Among the maternal, infant, and early life factors assessed, maternal intrapartum antibiotics and infant antibiotics at the time of sample collection were associated with a higher likelihood of fungi presence (Fig. 2a) indicating that bacteria originating from the mother or infant might be associated with the presence of milk fungi. Indeed, milk bacterial taxonomic clusters, defined previously on the basis of hierarchical clustering of core taxa [24], were significantly associated with presence of fungi (p < 0.001; Figs. 2a & 4a). Cluster 1 (enriched in Moraxellaceae, Enterobacteriaceae, and Pseudomonadaceae) had the highest presence of fungi (42%) followed by Cluster 2 (enriched in Streptococcaceae, Staphylococcaceae, and Oxalobacteraceae) (30%) compared to Cluster 3 (enriched in Oxalobacteriaceae and Comamonadaceae) (18%) and Cluster 4 (Streptococcaceae and Comamonadaceae) (12%).

We also assessed the association of milk fungi with secretor status and the 19 most abundant human milk oligosaccharides (HMOs), which were previously measured in the same samples [25]. Secretor status is genetically determined by polymorphisms in the fucosyl transferase 2 (FUT2) gene that influences the synthesis of fucosylated HMOs [26]. The impact of maternal secretor status [27] and HMOs on infant gastrointestinal bacterial composition is well established [28], but little is known about their impact on milk mycobiota. There is some evidence that certain HMOs can inhibit fungi in vitro [29], but it is also plausible that other HMOs could be metabolised by fungi and support their growth. Here, we found no association between secretor status and milk fungi presence; however, two FUT2-independent HMOs (disialyllacto-N-tetraose (DSLNT) and lacto-N-hexaose (LNH)) were less abundant in milk containing fungi (Figs. 2a, 3a and b), suggesting that these HMOs might inhibit or be metabolised by milk fungi. Alternatively, these HMOs might indirectly influence the milk mycobiota via modulating the milk microbiota or fatty acids composition [30].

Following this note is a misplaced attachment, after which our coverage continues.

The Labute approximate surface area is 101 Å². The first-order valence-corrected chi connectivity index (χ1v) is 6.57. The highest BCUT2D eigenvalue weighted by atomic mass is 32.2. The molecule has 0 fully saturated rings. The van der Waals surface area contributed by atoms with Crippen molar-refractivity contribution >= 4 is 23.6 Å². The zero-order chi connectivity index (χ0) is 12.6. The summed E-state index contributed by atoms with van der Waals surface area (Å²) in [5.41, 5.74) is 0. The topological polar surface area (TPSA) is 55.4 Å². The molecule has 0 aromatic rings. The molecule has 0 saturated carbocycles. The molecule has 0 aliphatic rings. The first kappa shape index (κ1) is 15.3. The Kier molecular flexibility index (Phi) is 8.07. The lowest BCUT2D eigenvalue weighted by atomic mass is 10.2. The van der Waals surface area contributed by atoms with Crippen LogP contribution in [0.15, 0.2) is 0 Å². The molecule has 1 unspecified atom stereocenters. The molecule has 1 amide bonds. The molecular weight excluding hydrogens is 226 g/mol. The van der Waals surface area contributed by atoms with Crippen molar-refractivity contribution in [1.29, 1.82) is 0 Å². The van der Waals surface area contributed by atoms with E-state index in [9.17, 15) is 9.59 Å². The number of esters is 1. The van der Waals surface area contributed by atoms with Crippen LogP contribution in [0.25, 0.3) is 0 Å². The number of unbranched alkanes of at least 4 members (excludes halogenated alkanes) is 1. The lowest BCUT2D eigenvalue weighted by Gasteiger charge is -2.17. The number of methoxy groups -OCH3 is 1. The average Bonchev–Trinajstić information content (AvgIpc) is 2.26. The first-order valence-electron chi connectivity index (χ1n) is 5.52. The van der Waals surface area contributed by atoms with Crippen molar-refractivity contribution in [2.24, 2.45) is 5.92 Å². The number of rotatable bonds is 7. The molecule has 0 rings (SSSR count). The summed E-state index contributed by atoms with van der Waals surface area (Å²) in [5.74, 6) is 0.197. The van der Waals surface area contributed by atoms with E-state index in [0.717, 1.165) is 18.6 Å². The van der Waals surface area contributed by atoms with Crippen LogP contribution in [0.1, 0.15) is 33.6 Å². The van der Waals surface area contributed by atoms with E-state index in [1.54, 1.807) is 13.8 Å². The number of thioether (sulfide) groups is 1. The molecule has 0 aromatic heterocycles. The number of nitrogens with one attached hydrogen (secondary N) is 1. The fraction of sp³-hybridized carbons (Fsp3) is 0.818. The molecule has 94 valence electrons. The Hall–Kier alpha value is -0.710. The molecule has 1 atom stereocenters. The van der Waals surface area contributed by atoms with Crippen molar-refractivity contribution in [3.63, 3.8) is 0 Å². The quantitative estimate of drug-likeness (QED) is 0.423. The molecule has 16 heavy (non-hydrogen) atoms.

Fig. 3
figure3

Association of human milk fungi presence with milk components and other factors. a Relative abundances and b Absolute concentrations of Disialyllacto-N-tetraose (DSLNT) and Lacto-N-hexaose (LNH) based on milk fungi presence tested by ANOVA. c Prediction accuracy of fungi presence based on unsupervised variable selection by LASSO. The selected variables were classified as: environmental (study site, population density, season, residential vegetation); bacterial (bacterial taxonomic cluster and bacterial composition outlier); HMOs (DSLNT and LNH); maternal and infant (intrapartum antibiotics, child antibiotics at 3 months, maternal asthma, and maternal atopy)